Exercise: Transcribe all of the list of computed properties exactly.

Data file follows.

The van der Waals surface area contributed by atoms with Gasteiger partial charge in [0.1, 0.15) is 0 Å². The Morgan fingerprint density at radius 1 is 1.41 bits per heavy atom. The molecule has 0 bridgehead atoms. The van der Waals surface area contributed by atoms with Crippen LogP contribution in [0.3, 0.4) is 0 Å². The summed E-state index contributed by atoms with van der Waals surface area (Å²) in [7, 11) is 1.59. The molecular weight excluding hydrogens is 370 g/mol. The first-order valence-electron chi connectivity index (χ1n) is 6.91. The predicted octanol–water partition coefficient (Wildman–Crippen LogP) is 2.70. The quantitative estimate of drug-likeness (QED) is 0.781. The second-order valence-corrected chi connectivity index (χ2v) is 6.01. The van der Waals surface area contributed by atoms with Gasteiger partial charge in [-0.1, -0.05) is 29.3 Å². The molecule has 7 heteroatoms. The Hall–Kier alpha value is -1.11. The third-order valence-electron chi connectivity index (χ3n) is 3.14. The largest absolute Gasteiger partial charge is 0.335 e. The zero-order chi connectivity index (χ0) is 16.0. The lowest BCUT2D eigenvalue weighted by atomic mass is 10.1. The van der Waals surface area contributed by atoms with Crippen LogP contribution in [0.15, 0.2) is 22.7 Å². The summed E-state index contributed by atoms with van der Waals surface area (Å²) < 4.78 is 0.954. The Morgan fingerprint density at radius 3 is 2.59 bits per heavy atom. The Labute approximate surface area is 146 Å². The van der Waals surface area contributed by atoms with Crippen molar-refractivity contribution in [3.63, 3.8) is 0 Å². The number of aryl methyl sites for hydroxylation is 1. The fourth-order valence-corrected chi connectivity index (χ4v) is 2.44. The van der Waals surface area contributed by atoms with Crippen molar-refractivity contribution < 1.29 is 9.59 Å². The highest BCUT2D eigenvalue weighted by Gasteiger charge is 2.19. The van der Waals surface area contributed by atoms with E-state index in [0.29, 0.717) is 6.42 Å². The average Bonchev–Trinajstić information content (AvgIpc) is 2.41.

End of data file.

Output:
The van der Waals surface area contributed by atoms with Gasteiger partial charge in [0.1, 0.15) is 0 Å². The Morgan fingerprint density at radius 1 is 1.41 bits per heavy atom. The molecule has 0 bridgehead atoms. The van der Waals surface area contributed by atoms with Crippen LogP contribution in [0.3, 0.4) is 0 Å². The summed E-state index contributed by atoms with van der Waals surface area (Å²) in [7, 11) is 1.59. The molecular weight excluding hydrogens is 370 g/mol. The first-order valence-electron chi connectivity index (χ1n) is 6.91. The predicted octanol–water partition coefficient (Wildman–Crippen LogP) is 2.70. The quantitative estimate of drug-likeness (QED) is 0.781. The second-order valence-corrected chi connectivity index (χ2v) is 6.01. The van der Waals surface area contributed by atoms with Gasteiger partial charge in [-0.1, -0.05) is 29.3 Å². The molecule has 7 heteroatoms. The Hall–Kier alpha value is -1.11. The third-order valence-electron chi connectivity index (χ3n) is 3.14. The largest absolute Gasteiger partial charge is 0.335 e. The zero-order chi connectivity index (χ0) is 16.0. The lowest BCUT2D eigenvalue weighted by atomic mass is 10.1. The van der Waals surface area contributed by atoms with Crippen LogP contribution in [0.15, 0.2) is 22.7 Å². The summed E-state index contributed by atoms with van der Waals surface area (Å²) < 4.78 is 0.954. The Morgan fingerprint density at radius 3 is 2.59 bits per heavy atom. The Labute approximate surface area is 146 Å². The van der Waals surface area contributed by atoms with Crippen molar-refractivity contribution in [3.63, 3.8) is 0 Å². The number of aryl methyl sites for hydroxylation is 1. The fourth-order valence-corrected chi connectivity index (χ4v) is 2.44. The van der Waals surface area contributed by atoms with Crippen molar-refractivity contribution < 1.29 is 9.59 Å². The highest BCUT2D eigenvalue weighted by Gasteiger charge is 2.19. The van der Waals surface area contributed by atoms with E-state index in [0.29, 0.717) is 6.42 Å². The average Bonchev–Trinajstić information content (AvgIpc) is 2.41.